My roommate Emilie is a self-proclaimed Asian food expert and this is her all-time favorite, located just off the Canal Street subway stop in New York City’s famous Chinatown. The dumplings, as the name suggests, are definitely the highlight. I’ve never had better dumplings in my life and don’t expect to — they come out piping hot and, when paired with EDH’s house sauce mixed and a touch of Sriracha, could probably solve all the world’s problems. Their entrees are delicious too and the service is quick (if not slightly down and dirty). Check out the Excellent Dumpling House to really get a feel for how New York City does Chinese food.
6. A Salt & Battery West Village, Manhattan
Suffering from severe London withdrawal after a semester abroad in Britain, I rooted around NYC to find the Big Apple’s best fish and chips. A Salt & Battery, tucked away on Greenwich Avenue in the West Village, did not disappoint. This bare-bones, no fuss eatery served up exactly what I was craving after a sad farewell to all of London’s pubs. The fish was expertly fried (they don’t serve cod, though, due to the owner’s concerns about overfishing) and came paired with delicious, authentic chips. I usually forwent the chips and just got fried haddock that I promptly slathered with malt vinegar and dipped in A Salt & Battery’s homemade tartar sauce. A Salt & Battery is also located next to a British market that was simply adorable and chock-full of English goodies.
7. La Palapa East Village, Manhattan
This place has the frozen margaritas in the city, hands down. In addition to these fantastic, frosty libations, La Palapa — located in the East Village — whips up amazing spicy steak enchiladas and some great queso dishes. I have spent many nights there with friends sitting outside or near their big, open front facade, which is perfect for warm summer nights when all you want is an icy cocktail. It’s an underrated, simple hidden gem in an area teeming with specialty restaurants and bars of all shapes and sizes. Oh, and did I mention the margaritas…?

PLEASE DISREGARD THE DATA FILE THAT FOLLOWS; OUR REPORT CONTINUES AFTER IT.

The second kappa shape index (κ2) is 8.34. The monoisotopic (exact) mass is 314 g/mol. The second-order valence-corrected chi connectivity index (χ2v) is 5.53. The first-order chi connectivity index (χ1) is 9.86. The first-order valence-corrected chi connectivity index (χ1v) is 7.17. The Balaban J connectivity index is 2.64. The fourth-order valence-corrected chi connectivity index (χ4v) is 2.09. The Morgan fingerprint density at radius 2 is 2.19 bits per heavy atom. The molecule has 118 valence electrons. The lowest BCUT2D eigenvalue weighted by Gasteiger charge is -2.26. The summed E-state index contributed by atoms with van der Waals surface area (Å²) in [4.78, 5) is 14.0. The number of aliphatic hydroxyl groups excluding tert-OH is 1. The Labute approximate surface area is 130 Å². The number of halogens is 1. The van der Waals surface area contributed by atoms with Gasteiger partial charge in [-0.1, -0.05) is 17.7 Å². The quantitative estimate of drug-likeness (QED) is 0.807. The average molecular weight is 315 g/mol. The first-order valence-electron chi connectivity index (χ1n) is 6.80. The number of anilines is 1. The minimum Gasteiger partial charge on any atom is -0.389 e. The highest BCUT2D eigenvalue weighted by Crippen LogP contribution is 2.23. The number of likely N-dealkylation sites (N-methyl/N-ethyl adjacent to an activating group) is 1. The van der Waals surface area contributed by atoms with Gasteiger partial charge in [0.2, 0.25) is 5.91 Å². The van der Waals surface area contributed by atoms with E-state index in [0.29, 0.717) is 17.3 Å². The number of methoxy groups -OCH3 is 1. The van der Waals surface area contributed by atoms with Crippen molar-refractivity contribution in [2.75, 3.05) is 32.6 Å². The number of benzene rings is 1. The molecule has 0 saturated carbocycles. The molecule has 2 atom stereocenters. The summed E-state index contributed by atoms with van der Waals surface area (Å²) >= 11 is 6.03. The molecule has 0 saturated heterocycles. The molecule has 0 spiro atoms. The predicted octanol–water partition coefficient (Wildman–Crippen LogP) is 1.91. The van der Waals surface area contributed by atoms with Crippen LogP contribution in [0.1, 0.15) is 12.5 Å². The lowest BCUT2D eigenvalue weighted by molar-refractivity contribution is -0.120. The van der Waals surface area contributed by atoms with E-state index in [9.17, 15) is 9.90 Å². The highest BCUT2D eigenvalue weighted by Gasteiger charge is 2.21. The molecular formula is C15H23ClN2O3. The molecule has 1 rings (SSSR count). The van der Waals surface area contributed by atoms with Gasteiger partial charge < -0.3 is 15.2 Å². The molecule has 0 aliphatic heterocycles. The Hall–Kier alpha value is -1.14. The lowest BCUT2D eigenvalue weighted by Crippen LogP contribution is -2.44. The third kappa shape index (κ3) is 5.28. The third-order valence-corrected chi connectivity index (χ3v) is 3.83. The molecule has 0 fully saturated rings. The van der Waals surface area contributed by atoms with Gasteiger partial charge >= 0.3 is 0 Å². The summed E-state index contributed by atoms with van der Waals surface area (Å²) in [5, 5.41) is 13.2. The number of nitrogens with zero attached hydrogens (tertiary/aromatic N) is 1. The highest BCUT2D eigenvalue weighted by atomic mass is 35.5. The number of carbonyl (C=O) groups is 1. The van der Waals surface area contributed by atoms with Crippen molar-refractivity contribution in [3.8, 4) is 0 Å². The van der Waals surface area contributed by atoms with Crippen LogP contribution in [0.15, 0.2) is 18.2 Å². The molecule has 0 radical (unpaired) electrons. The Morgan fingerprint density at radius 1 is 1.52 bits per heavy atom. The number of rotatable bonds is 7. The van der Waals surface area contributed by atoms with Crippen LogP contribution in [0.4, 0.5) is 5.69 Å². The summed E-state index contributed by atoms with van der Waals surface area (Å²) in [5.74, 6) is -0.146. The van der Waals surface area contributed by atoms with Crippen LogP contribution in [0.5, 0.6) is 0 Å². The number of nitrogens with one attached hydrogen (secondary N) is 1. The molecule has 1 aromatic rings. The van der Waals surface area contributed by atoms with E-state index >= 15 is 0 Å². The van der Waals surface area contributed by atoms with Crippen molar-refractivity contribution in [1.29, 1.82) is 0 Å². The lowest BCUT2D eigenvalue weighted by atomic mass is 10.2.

8. McSorley’s Old Ale House East Village, Manhattan
Also located in the East Village, McSorley’s Old Ale House is a New York City staple. It’s the oldest bar in Manhattan — it opened its doors in 1854. While I am by no means original in my adoration of the place, I still unabashedly think it’s one of the best bars of all time. The floor is covered in sawdust and the walls are covered in old photographs and presidential memorabilia — what’s not to love? The bartenders, quick and efficient, serve only two things: the light and the dark versions of McSorley’s own beer. I’ve tried both and like the dark better (although they’re both very good). This joint isn’t for the faint of heart, though, so be warned — you’ll be pushed, shoved and drunkenly serenaded, but it’s all part of the charm (and when it’s four beers for $11, who really cares?).
9. BZ Grill Astoria, Queens
Hidden in plain sight in Astoria, Queens, this Greek restaurant reminds me of a lot of the restaurants I visited traveling around Greece this summer. The souvlaki was authentic and delicious and came in big portions. The staff was friendly and it was all very cheap. If BZ Grill wasn’t a trek (by New York standards, at least) from my apartment, I know we would have stopped by a lot more. Astoria is known as the Greek capital of America and it lives up to the stereotype in the best way. I’d heard BZ Grill was good, and it totally lived up to the hype. We sat down outside and took in the surrounding neighborhood as we chowed down on some chicken and some unbelievably good felafel.
10. Sheep Meadow, Central Park Upper West Side, Manhattan
No NYC Top 10 post would be complete without some mention of Central Park. I have spent many mornings laying in the shade in Sheep Meadow, relaxing or reading (or even napping) and thus simply had to include it here. It’s a 15-acre grassy meadow on the West side of the park that lays between 66th and 69th streets. It also boasts nice views of nearby skyscrapers and endless (and I mean ENDLESS) people-watching. Bored of your book? No problem. Look to your left and there’s a pack of elderly men practicing taekwon-do for you to watch. Nodding off during that novel? Easy fix. Listen to that up-and-coming artist strum away on his guitar under a nearby tree. The possibilities are infinite in Central Park and well, hey, isn’t that kind of what New York is all about?